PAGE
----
English Grammar Course Unit 3: Present continuous (I am doing) or Simple present (I do)?

Why should you study this unit?

In the previous unit we learned about the use of simple present. It is used to talk about things in general and we understand that it is used when we talk about things that happen repeatedly.  This unit deals with the present continuous. You will  also learn the difference between the present continuous and the simple present. While speaking about temporary situations like someone boarding the bus or a student crossing the road, the present continuous is used. On the other hand, when we speak of permanent situations such as the sun rise, the climate etc, we use the simple present.

Before you study this unit, study Unit 1 and Unit 2.
A. Study this explanation and compare the examples:

Present continuous (I am doing)

1. Use the present continuous to talk about something that is happening at or close to the time of speaking:

<–(Past)– (Now)I am doing–(Future)–>

The water is boiling. Could you turn it off, please?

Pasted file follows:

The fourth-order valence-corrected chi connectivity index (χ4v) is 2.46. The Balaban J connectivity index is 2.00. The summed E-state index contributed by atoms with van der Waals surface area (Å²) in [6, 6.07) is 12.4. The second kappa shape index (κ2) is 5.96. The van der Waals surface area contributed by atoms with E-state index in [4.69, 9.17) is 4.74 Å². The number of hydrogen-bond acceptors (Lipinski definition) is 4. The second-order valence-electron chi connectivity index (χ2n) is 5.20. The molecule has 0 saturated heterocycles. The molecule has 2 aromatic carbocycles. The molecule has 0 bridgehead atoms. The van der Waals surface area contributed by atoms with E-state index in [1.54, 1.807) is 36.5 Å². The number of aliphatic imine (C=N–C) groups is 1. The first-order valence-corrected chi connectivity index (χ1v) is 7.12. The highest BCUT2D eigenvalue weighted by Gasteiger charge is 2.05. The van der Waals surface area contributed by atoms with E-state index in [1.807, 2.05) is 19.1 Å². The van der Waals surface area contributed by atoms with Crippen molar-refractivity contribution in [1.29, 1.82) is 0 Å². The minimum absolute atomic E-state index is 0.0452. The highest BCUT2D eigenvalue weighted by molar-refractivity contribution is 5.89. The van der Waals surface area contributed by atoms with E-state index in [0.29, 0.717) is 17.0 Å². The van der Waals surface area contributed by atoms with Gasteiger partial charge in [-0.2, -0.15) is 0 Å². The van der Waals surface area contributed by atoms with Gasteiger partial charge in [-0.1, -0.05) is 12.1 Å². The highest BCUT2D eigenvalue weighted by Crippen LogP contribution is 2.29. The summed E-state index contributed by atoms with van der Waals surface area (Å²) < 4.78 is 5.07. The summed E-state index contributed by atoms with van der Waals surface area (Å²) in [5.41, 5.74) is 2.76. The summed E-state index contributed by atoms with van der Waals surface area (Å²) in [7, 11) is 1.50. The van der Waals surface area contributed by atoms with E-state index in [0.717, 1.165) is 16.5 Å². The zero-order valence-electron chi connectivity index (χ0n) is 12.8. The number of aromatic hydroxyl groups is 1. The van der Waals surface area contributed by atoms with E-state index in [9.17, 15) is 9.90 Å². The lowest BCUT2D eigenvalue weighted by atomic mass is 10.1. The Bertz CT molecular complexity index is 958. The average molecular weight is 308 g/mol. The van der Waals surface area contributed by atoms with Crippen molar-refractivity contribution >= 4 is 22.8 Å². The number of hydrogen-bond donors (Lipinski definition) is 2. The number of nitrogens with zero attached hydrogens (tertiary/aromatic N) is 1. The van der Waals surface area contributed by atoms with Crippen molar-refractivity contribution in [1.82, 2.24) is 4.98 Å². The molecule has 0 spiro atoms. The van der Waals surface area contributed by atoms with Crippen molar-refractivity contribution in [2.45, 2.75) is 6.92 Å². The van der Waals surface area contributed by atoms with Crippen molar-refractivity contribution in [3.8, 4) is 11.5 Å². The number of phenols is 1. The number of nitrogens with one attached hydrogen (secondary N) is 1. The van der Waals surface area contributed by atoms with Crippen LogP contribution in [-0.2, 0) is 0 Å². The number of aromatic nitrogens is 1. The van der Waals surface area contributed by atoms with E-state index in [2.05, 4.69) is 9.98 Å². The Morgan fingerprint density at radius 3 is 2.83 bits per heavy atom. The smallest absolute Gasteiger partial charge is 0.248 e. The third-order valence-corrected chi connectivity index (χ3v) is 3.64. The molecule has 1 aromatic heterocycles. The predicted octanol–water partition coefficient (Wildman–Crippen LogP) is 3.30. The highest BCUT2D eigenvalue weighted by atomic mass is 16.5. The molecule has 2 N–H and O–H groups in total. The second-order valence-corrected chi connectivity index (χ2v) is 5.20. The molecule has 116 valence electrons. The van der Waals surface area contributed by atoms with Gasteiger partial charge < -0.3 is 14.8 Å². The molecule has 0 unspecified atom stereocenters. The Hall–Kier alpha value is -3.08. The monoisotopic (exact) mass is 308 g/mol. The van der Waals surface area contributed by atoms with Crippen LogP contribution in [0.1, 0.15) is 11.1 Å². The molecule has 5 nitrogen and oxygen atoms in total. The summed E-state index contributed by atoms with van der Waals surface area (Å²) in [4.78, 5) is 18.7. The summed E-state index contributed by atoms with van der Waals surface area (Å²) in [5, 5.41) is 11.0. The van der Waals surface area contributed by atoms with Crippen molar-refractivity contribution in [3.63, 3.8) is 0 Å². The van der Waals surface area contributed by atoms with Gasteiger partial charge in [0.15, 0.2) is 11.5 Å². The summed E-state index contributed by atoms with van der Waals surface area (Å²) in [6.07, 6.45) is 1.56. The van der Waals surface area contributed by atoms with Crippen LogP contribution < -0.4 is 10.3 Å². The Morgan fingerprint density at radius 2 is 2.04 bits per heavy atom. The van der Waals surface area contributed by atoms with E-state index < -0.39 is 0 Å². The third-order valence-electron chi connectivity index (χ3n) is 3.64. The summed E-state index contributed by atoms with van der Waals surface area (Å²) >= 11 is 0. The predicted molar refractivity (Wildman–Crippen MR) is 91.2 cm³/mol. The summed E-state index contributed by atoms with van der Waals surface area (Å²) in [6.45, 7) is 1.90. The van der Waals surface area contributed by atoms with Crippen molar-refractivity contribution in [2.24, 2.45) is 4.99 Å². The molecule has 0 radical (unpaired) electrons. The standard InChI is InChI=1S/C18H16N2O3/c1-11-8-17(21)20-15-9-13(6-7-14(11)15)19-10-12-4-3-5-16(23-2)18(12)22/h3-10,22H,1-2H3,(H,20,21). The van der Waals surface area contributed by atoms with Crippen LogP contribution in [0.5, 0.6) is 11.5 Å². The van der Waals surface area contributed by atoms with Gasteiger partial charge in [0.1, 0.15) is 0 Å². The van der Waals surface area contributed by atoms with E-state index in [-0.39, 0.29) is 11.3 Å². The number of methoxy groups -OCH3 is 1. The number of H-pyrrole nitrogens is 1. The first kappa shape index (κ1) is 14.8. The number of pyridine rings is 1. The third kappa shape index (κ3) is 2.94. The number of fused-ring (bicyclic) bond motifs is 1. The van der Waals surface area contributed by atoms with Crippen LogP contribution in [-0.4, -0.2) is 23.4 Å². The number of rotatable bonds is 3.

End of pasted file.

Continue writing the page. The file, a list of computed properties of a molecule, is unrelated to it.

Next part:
Listen to those people. What language are they speaking?
“Where’s Tom?” “He’s playing tennis.”
(you find a stranger in your room) What are you doing here?
Anita is in India for three months. She’s learning English.

2. Use the present continuous for a temporary situation:
I’m living with some friends until I can find an apartment.
Mary usually has a summer job, but she isn’t working this summer.

Simple present (I do)

1. Use the simple present to talk about things in general or things that happen repeatedly:

<—(Past)—-(Now)I do—-(Future)—>

Water boils at 100 degrees Celsius.
Excuse me, do you speak English?
Tom plays tennis every Saturday.
What do you usually do on the weekend?
What do you do? (= What’s your job?)
Most people learn to swim when they are children.

2. Use the simple present for a permanent situation:
My parents live in London. They have been there for 20 years.
Jack doesn’t work during the summer. He always takes a long vacation.

B. Some verbs are used only in simple tenses. For example, you cannot say “I am knowing.”You can only say I know. Here is a list of verbs that are not normally used in continuous tenses (but there are exceptions):
want    like    belong  

know    suppose    remember
need    love    see   

realize    mean    forget
prefer    hate    hear   

believe    understand    seem
have (meaning “possess”; see also Unit 23) think (meaning “believe” / “have an opinion”)
Do you like Rome? (not are you liking)
He doesn’t understand the problem. (not he isn’t understanding)
These shoes belong to me. (not are belonging)
What do you think Tom will do? ( =What do you believe he will do?)
– Do you have a car? (not are you having)

What are you thinking about? ( =What is going on in your mind?)

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